GRAHAM Richards died during the weekend of 27 to 28 December at his home at Mirande, Gers France. His death appears to have been as a result of falling down the stairs. He was in his mid-60s, writes Brian Cave.
Well before 2008 Graham had taken on the voluntary role of European contact for the Equitable Life Members Action Group (EMAG) a group which still seeks justice for the investors in Equitable Life Assurance Company, where incompetence of oversight by the British government brought a great many pension investors to financial difficulties.
It was with knowledge of this that he was approached in 2008/9 to see if he would take on the role of publicity officer for votes-for-expat-brits.com to support the campaign for the repeal of the 15 year rule which prevents several million British expats worldwide from voting.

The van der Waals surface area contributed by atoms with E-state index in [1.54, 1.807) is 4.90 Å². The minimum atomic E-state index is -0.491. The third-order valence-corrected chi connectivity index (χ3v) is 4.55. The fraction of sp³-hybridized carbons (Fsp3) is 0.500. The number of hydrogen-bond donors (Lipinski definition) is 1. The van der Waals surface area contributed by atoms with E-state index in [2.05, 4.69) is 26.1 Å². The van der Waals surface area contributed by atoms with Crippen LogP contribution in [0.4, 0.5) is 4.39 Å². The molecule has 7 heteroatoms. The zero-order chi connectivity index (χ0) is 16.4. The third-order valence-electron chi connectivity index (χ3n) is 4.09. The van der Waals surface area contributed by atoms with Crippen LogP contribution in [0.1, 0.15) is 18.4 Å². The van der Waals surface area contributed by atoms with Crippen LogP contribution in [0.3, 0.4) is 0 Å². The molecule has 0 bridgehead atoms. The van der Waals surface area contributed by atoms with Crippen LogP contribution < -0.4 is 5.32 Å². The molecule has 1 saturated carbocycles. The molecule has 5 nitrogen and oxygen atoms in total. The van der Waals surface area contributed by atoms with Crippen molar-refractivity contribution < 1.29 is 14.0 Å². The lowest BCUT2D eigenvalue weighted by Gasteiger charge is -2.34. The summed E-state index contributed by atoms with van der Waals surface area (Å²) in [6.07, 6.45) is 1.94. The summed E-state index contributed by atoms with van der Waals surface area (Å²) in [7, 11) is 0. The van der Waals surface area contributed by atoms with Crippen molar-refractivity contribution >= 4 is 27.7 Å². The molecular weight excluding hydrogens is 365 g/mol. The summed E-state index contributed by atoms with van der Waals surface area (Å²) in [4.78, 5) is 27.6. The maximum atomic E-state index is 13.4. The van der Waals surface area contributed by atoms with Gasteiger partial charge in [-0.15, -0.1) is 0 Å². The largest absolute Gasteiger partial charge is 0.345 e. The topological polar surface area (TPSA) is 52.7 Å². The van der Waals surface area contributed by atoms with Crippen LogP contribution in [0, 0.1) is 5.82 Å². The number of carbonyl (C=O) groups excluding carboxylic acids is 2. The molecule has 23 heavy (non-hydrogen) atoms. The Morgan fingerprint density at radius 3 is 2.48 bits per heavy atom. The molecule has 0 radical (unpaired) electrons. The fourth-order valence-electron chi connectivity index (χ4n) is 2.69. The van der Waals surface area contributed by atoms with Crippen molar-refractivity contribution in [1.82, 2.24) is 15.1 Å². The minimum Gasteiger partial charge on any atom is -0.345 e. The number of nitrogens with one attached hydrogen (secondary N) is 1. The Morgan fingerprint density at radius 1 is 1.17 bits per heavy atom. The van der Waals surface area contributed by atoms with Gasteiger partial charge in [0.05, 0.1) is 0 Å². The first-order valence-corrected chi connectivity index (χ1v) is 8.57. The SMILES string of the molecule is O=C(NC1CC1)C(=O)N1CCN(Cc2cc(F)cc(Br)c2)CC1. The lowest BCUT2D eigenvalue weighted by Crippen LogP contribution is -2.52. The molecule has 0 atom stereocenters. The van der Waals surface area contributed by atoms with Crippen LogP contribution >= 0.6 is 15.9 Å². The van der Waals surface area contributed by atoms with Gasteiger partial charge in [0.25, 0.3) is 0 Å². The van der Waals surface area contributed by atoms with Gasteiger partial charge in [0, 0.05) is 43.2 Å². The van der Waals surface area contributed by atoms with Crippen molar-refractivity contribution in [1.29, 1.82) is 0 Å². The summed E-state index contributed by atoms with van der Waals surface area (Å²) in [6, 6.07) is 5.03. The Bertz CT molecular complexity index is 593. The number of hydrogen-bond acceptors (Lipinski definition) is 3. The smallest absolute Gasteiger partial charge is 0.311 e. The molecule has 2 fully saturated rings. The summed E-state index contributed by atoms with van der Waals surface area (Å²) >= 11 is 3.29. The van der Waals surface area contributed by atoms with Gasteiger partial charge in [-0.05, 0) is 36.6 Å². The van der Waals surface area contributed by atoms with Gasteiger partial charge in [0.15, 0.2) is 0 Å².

He repeatedly urged the several million more expatriates who still retain the right to vote, to register to vote, using the many editorial and expat contacts he had developed over the years.
Graham had before his early retirement a career in the banking sector where he worked in the Gulf. His formative years were spent in the Clapham region of London. He was immensely proud of his early life as a Londoner.
He went to the local Grammar school and then started 'at the bottom' in banking and worked his way up.
He followed the local football teams and was at one time a referee.
From his first marriage he had two sons, the youngest Gregor became a Lieutenant in the Navy and was bridge officer on HMS St. Albans. Graham frequently mentioned Gregor’s career as a representative of Britain’s armed forces.
He repeatedly felt that the British government had let down the work of the retired military who chose to live abroad after retirement.
He married for a second time Josette, a Frenchwoman, who helped him settle near Mirande. She died of cancer two years ago and he greatly mourned her loss.
Graham would certainly wish that the fight to achieve democracy for the British citizen resident abroad continues. This fight must continue.
Expatriates everywhere owe him a great debt. It is partly due to his efforts as well as that of other campaigners, that UK MPs are now at last paying serious attention to the needs of expatriates. There is still much to do.